Pluralistic Judaism

by Rabbi Barbara Aiello

Richard's Bar Mitzvah

The number of Jews worldwide is declining, synagogue membership is at a new low and denominational differences that often result in synagogue snobbery have driven many Jews away from traditional observance and belief.

Pluralistic Judaism is based on the Jewish concept of Tarbut HaMachloket, which, in Hebrew means “freedom of thinking and speech,” and includes behaviors which help Jews of all backgrounds live successfully alongside those Jews with whom one might not agree.

The Seven Fundamentals of Pluralistic Judaism 1
Pluralistic Judaism offers a practical application of Tarbut HaMalchloket in the following ways:

1. Pluralistic Judaism is open and welcoming to Jews of all backgrounds. This means that all Jews who attend a pluralistic synagogue can expect the full participation of women and the hand of Jewish welcome extended to interfaith families, gay and lesbian partners and their children. A pluralistic synagogue respects traditionally observant Jews who are made to feel at home alongside modern Jews as well as those who are new to or returning to synagogue observance. The pluralistic synagogue welcomes B’nei Anusim, Jews from lost or hidden communities, marranos and conversos, who are beginning to discover and embrace their Jewish roots.

2. Pluralistic Judaism is non-denominational. This means that the Pluralistic synagogue does not subscribe to any particular stream of Judaism, but is open to the thoughts and ideas of each denomination. Pluralistic Judaism respects each person’s background and ascribes to the philosophy that “labels are for the jelly-jars, not the Jews.”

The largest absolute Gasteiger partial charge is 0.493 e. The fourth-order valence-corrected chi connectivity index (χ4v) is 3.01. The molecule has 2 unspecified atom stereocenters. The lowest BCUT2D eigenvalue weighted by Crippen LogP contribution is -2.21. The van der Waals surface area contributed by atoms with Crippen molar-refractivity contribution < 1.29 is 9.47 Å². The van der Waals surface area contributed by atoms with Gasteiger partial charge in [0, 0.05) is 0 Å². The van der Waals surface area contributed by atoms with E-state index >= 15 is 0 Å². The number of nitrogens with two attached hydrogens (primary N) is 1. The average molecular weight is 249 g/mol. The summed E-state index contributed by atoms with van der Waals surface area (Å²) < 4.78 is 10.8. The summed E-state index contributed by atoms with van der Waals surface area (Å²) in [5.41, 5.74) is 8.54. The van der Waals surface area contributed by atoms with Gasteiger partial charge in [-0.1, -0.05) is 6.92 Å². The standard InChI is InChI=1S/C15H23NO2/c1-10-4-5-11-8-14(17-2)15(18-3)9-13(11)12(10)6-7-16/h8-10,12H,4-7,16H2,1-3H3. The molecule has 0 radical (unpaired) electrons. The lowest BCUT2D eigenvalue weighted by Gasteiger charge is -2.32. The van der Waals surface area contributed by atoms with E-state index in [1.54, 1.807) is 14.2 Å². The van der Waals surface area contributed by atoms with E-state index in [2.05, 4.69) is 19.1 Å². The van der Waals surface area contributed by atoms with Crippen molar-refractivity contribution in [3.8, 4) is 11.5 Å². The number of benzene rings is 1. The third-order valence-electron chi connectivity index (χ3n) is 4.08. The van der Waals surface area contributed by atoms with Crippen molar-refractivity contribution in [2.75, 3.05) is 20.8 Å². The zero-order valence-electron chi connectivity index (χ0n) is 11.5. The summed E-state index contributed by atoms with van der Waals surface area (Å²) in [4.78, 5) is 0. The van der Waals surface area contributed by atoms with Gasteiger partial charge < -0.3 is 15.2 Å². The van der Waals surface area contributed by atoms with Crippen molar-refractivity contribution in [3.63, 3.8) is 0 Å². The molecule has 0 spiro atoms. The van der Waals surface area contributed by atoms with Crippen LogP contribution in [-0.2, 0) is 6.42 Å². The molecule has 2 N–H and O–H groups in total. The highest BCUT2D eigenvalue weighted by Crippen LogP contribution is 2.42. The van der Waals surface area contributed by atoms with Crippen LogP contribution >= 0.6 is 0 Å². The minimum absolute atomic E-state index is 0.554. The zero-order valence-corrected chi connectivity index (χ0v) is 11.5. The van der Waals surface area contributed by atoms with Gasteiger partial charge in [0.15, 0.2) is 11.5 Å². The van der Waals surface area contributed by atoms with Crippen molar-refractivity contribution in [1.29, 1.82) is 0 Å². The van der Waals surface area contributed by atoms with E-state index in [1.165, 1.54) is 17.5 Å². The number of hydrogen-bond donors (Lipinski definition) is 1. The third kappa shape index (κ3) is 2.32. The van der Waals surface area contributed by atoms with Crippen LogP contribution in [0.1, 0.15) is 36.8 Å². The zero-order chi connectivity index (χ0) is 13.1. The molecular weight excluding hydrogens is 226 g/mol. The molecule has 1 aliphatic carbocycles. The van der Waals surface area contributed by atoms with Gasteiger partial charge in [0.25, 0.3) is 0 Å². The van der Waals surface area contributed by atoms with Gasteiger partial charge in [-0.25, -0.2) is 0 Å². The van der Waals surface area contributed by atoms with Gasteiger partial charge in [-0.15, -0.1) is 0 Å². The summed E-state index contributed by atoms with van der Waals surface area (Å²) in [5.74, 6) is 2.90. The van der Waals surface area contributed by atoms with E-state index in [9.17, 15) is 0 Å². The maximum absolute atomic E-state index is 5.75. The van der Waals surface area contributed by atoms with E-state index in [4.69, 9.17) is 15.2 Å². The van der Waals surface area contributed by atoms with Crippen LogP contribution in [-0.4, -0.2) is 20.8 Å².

3. Pluralistic Judaism does not distinguish between those who are born Jewish and those who are Jews-by-Choice. Those who are born Jewish and those who have chosen Judaism are equal and are treated as such by the pluralistic rabbi and congregation.

4. Pluralistic Judaism is organizationally independent and is not affiliated with any Jewish organization or umbrella establishment. There is no bureaucracy or hierarchy. This means that each individual pluralistic synagogue organizes services, festivals and life cycle events to meet the needs of the group.

5. Pluralistic Judaism asks that each synagogue be self-supporting. There are no set dues or fees that are owed to a parent organization, nor does any outside group dictate policies or activities.

6. Pluralistic Judaism respects the Jewish traditions surrounding the Hebrew language. This means that services will include the common local language of the congregants as well as some Hebrew but no one need be a Hebrew speaker or Hebrew language expert in order to participate. Hebrew transliteration is accepted as a legitimate first step on the road to Hebrew understanding.

7. Pluralistic Judaism respects Halakah (Jewish law). In the pluralistic synagogue Jewish law is explained and each person makes her/his own choice as to level of observance. Pluralistic Judaism acknowledges that the word “halakah” is based in the Hebrew root, “holech,” which means “to walk.” Thus halakah is a changing phenomenon, implying that Jewish law moves forward and embraces new knowledge.

Pluralistic Judaism represents an evolution in worldwide Judaism that intentionally blurs denominational lines while focusing on the individual spiritual needs of each community member. Rabbi Aiello is the founder of the International Society for Pluralistic Judaism (2014), a new organization supporting synagogues, rabbis, chavurot, and individual Jews of all backgrounds who are interested in promoting a friendly and open-minded welcome to Jewish life.